Office of Animal Welfare Hosts Training on Emergency Sheltering for Companion Animals

AHA Trainor Jeff Eyre and his companion Dually lead classroom discussion on Day 1.
AHA Trainor Jeff Eyre and his companion Dually lead classroom discussion on Day 1.

DOVER – When severe weather forces people to leave their homes, no one wants to leave their pets behind. While emergency shelters used to refuse to accommodate companion animals, in recent years people are urged to take their pets with them. After Hurricane Katrina emergency agencies began to include pets in evacuation and emergency shelter plans. To ensure there is a place in Delaware shelters for pets, the Office of Animal Welfare’s Delaware Animal Response (DAR) program hosted an interactive, two-day training on how to set up emergency shelters for companion animals. The approximately 30 attendees are volunteers for the State Animal Response Team (SART), including animal rescuers, veterinarians or veterinary technicians, animal control officers, and members of the public who have an interest in disaster preparedness and response.

“When disaster strikes, we need to ensure safe shelter for both people and animals,” said Hetti Brown, Executive Director of the Office of Animal Welfare. “Through the engagement of a highly trained team of volunteers, we can provide a network of safe shelters across the state.”

The training provided attendees with skills for the planning and implementation of emergency shelters for companion animals during and after a disaster, whether at the local or national level. Topics included the identification, design, and set-up of emergency animal shelters; differences between temporary and co-location shelters; public information officer and media relations skills and duties; daily routines in the care of animals; creating a volunteer plan and managing volunteers during a disaster; and decontamination and demobilization of shelters.

“These trained volunteers will now have the skills to provide the critical management and staffing support necessary to set up and run successful animal emergency shelters during times of extreme need,” said Program Coordinator P. Jane Walmsley.

Students learn how to set up a medical area in an animal shelter.
Students learn how to set up a medical area in an animal shelter.

The training, which was funded through a federal grant, was provided by the American Humane Association (AHA), which hosts disaster preparedness trainings nationwide for animal welfare professionals.

The Division of Public Health’s Office of Animal Welfare, which manages the DAR program, was created to protect the health, safety, and welfare of companion animals, and promote the human-animal bond in Delaware. The office assumed responsibility for animal response in 2014 and immediately started to put together a plan for volunteer recruitment and training. Today, the program has more than 100 volunteers statewide.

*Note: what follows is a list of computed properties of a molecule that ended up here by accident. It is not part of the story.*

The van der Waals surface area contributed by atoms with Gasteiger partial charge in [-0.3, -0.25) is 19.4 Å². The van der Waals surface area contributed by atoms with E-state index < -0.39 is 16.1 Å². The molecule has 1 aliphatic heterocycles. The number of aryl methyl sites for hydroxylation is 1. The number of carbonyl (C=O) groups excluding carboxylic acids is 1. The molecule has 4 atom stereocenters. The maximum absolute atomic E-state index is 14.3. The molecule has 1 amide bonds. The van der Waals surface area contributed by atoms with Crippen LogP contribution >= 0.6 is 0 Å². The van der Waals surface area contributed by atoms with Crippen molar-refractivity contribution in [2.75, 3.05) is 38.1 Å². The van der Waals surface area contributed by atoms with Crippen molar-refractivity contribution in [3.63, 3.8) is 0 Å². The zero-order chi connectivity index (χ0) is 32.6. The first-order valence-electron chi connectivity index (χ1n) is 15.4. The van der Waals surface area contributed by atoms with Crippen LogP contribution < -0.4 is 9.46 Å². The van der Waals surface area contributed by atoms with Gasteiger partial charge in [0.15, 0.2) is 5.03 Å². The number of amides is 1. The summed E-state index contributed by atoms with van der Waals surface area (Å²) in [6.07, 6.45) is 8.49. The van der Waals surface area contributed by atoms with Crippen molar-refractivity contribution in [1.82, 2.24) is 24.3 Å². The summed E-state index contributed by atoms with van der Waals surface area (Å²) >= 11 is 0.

For more information or to apply to become a State Animal Response Team volunteer, call 302-255-4628 or email p.jane.walmsley@delaware.gov.

And, to prepare your pet for an emergency evacuation:
• Identify evacuation options for your pets in advance, such as family and friends outside your area who are willing to take in you or your pets, pet-friendly hotels in the region, and boarding or veterinary facilities for your pets.
• Have a pet preparedness kit, which should include: a collar with ID tags and leash or harness; pet food and water (for at least three days but preferably a week); medications and a first aid kit; important documents in a plastic bag, including medical and vaccination records, license and microchip numbers, and any special instructions for your pet; current photos of you with your pet; a transport crate or carrier; bedding and toys; and sanitation supplies such as waste bags, litter and box, paper towels, and cleaner.

For further information on how to prepare your pet for an emergency, visit the Humane Society of the United States, or click here for the ASPCA’s website.

A person who is deaf, hard-of-hearing, deaf-blind or speech-disabled can call the DPH phone number above by using TTY services. Dial 7-1-1 or 800-232-5460 to type your conversation to a relay operator, who reads your conversation to a hearing person at DPH. The relay operator types the hearing person’s spoken words back to the TTY user. To learn more about TTY availability in Delaware, visit http://delawarerelay.com. Delaware Health and Social Services is committed to improving the quality of the lives of Delaware’s citizens by promoting health and well-being, fostering self-sufficiency, and protecting vulnerable populations. DPH, a division of DHSS, urges Delawareans to make healthier choices with the 5-2-1 Almost None campaign: eat 5 or more fruits and vegetables each day, have no more than 2 hours of recreational screen time each day (includes TV, computer, gaming), get 1 or more hours of physical activity each day, drink almost no sugary beverages.